Things to Do at Work to Prep For Your Vacation

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beautiful infinity pool overlooking an ocean, pool loungers are in foreground

It’s been a while since we talked about actually taking vacations, but with Memorial Day almost upon us (yay!) and lots of people gearing up for big summer vacations, let’s discuss. Readers, what do you do at work to prep for your vacation? Do you think there are different things to do to prep for your vacation if you’re fully in-office, hybrid, or remote?

(Another question: are there any positions or workplace dynamics where you really just feel comfortable checking out completely for a week or more without significant prep — and what do you think those are? More senior, more junior, not customer-service oriented, etc…)

Things to Do at Work to Prep For Your Vacation

Some suggestions:

Plan, plan, plan.  Know what’s due before you leave, when you’re gone, and when you return.  Prioritize things based on the schedule, but also based on how much work you can get done, if needed, while on the plane or (heaven forbid) the vacation itself.  For example: that fact-based project with a zillion binders, moving pieces, or many people involved in the decision chain? Get that one done at the office.  That article you’re writing — for which the research is done but the article is heavily in need of editing? — that’s a great project for the plane, if it comes to that.

Let other people know that your planned vacation time is coming soon.  This depends a lot on the dynamics of the office — I’ve done everything from emailing my superiors (and subordinates) to let them know it was coming up a week or two ahead of time, to leaving a travel guidebook on my office desk (as a silent reminder).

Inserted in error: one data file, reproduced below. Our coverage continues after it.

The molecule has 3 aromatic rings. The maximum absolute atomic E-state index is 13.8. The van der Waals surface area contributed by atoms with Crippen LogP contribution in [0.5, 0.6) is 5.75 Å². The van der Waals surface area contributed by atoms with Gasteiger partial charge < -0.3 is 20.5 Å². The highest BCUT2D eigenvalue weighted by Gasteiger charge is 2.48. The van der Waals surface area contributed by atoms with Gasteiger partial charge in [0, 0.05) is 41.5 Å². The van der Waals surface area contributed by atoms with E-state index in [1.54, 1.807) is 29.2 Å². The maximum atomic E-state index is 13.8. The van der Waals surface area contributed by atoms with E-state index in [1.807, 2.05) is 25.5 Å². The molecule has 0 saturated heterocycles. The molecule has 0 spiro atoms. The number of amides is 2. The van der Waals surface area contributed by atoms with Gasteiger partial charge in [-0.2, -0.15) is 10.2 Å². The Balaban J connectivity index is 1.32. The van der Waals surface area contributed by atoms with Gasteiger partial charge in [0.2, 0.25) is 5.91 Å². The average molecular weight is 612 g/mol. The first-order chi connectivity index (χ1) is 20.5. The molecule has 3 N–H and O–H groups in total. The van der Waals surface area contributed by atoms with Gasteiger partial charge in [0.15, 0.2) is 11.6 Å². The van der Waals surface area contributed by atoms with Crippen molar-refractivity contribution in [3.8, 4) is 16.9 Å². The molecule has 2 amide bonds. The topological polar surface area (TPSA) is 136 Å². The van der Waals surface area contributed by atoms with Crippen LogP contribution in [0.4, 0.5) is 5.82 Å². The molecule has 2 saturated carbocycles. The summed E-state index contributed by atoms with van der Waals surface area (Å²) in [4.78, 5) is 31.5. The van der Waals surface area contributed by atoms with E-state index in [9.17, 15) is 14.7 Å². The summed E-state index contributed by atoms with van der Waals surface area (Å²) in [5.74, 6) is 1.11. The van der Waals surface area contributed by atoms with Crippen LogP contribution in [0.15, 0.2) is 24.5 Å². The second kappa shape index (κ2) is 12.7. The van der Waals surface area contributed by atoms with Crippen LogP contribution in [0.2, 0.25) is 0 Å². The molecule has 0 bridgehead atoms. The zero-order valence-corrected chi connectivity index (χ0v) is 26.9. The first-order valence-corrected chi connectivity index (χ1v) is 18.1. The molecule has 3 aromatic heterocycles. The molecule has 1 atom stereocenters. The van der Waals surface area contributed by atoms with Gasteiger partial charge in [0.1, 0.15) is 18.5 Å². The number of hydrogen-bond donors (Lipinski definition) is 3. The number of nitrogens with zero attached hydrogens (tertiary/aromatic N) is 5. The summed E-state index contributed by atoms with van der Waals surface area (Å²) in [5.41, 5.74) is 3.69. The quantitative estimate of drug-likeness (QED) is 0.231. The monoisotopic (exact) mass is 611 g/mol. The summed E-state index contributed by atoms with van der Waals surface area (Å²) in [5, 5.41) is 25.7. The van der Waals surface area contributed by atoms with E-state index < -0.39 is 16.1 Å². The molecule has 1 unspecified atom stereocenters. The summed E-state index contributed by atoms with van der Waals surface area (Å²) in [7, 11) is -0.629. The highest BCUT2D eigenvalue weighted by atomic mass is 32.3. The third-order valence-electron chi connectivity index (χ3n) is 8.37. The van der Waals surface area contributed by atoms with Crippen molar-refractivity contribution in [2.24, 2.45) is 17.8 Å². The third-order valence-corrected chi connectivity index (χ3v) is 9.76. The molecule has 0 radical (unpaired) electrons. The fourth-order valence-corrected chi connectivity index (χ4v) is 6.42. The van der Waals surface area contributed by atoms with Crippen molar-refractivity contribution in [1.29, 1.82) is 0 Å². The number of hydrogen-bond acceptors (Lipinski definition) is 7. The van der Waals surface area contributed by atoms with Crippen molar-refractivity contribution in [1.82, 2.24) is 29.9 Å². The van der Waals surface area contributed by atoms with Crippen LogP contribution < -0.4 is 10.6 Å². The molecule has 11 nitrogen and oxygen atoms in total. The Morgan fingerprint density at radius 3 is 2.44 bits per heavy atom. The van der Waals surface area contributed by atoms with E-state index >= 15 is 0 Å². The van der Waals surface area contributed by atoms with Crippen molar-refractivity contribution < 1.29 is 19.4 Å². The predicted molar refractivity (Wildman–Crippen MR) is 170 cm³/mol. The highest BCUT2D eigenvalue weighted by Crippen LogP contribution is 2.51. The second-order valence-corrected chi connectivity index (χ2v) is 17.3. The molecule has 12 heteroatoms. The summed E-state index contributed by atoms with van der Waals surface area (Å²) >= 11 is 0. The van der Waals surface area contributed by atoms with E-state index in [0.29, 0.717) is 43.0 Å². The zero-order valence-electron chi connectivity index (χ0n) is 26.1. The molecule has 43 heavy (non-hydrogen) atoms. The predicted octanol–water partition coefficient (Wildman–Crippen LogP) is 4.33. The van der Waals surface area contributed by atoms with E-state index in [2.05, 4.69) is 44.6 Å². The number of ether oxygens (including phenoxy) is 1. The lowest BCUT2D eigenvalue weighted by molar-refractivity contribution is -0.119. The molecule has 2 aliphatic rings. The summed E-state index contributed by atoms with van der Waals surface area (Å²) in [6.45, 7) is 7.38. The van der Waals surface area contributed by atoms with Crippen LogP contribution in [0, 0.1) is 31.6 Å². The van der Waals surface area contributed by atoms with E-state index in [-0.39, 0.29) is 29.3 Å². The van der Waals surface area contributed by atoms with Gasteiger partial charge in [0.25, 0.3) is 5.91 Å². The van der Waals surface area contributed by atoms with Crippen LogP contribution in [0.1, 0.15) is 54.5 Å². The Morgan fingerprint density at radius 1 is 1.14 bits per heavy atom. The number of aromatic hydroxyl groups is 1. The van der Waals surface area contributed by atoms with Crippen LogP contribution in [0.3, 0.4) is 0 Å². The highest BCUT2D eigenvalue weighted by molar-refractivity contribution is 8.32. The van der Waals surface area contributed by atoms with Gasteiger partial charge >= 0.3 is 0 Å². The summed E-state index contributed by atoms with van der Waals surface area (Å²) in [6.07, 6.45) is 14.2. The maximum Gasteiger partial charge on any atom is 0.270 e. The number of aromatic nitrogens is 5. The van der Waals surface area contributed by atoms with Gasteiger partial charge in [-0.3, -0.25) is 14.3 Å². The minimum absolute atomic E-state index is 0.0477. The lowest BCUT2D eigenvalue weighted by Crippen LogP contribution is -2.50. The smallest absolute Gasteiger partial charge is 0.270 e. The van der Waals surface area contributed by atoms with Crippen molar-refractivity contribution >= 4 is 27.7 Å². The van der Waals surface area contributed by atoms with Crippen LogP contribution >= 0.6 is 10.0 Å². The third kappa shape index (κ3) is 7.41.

Leave your office well-prepared.  If you’re working on three or four different projects, leave a pile for each on your desk so that if a question comes up in your absence, your coworkers have at least a fighting chance of finding the answer themselves.  Also, I’ve always left a printed sheet with my itinerary, my hotel information, my cell number (and my traveling companions’ numbers), and anything else pertinent.  You may want to even “schedule” a time each vacation day to answer emails and voicemails, so other people know when they can expect a response. (Obviously this depends on your seniority and on how many fires are going on at the office when you leave.)

Some more suggestions from the commenters on previous discussions about this:

  • My coworkers and I try to make each others’ vacations a little easier by divvying up each other’s work while we’re out. So, if I were going on vacation next week, I would meet with my two coworkers and split my ongoing projects between them. For each project, they get the latest drafts (or instructions if there is no draft), the client contacts, and I tell the client to contact Coworker Jane with any questions or issues about their matter while I’m gone. When Coworker Jane takes her vacation, I reciprocate. Coworker Jane and I trade cell phone numbers for emergencies, but we rarely use them. This works so well for us that we can generally take an entire week-long vacation w/o a single call from the office. If you can work out this kind of shared-work arrangement with your colleagues, it’s a great way to make sure you don’t have to kill yourself trying to clear the desk entirely but can still really unplug when you take your vacation.